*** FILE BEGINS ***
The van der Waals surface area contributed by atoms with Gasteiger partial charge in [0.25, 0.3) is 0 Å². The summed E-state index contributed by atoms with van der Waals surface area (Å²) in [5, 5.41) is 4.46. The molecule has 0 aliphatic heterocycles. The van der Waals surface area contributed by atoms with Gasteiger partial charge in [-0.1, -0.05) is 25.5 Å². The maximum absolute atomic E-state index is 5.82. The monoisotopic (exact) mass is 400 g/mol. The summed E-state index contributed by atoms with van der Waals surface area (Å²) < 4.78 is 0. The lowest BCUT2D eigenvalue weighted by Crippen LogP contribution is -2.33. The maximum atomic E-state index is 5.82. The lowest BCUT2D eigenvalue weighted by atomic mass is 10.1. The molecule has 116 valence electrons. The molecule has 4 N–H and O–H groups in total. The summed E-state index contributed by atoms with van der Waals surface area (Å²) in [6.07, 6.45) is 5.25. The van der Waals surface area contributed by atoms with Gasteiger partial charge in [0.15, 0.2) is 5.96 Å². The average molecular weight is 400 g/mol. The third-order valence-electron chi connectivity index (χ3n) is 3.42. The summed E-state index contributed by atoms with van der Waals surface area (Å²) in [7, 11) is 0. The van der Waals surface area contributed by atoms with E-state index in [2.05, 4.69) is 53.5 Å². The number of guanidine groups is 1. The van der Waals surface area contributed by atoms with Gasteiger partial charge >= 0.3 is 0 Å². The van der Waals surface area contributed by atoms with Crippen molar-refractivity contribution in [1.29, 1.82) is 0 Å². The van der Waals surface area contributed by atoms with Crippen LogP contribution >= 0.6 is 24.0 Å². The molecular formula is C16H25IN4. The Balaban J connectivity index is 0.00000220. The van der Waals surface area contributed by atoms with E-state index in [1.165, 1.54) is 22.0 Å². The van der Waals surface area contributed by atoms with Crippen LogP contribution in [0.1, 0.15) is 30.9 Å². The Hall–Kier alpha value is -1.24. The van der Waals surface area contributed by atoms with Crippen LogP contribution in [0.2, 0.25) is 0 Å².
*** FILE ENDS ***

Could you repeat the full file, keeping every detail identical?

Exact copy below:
The van der Waals surface area contributed by atoms with Gasteiger partial charge in [0.25, 0.3) is 0 Å². The summed E-state index contributed by atoms with van der Waals surface area (Å²) in [5, 5.41) is 4.46. The molecule has 0 aliphatic heterocycles. The van der Waals surface area contributed by atoms with Gasteiger partial charge in [-0.1, -0.05) is 25.5 Å². The maximum absolute atomic E-state index is 5.82. The monoisotopic (exact) mass is 400 g/mol. The summed E-state index contributed by atoms with van der Waals surface area (Å²) < 4.78 is 0. The lowest BCUT2D eigenvalue weighted by Crippen LogP contribution is -2.33. The maximum atomic E-state index is 5.82. The lowest BCUT2D eigenvalue weighted by atomic mass is 10.1. The molecule has 116 valence electrons. The molecule has 4 N–H and O–H groups in total. The summed E-state index contributed by atoms with van der Waals surface area (Å²) in [6.07, 6.45) is 5.25. The van der Waals surface area contributed by atoms with Gasteiger partial charge in [0.15, 0.2) is 5.96 Å². The average molecular weight is 400 g/mol. The third-order valence-electron chi connectivity index (χ3n) is 3.42. The summed E-state index contributed by atoms with van der Waals surface area (Å²) in [7, 11) is 0. The van der Waals surface area contributed by atoms with E-state index in [2.05, 4.69) is 53.5 Å². The number of guanidine groups is 1. The van der Waals surface area contributed by atoms with Gasteiger partial charge >= 0.3 is 0 Å². The van der Waals surface area contributed by atoms with Crippen molar-refractivity contribution in [1.29, 1.82) is 0 Å². The van der Waals surface area contributed by atoms with Crippen LogP contribution >= 0.6 is 24.0 Å². The molecular formula is C16H25IN4. The Balaban J connectivity index is 0.00000220. The van der Waals surface area contributed by atoms with E-state index in [1.165, 1.54) is 22.0 Å². The van der Waals surface area contributed by atoms with Crippen LogP contribution in [0.1, 0.15) is 30.9 Å². The Hall–Kier alpha value is -1.24. The van der Waals surface area contributed by atoms with Crippen LogP contribution in [0.2, 0.25) is 0 Å².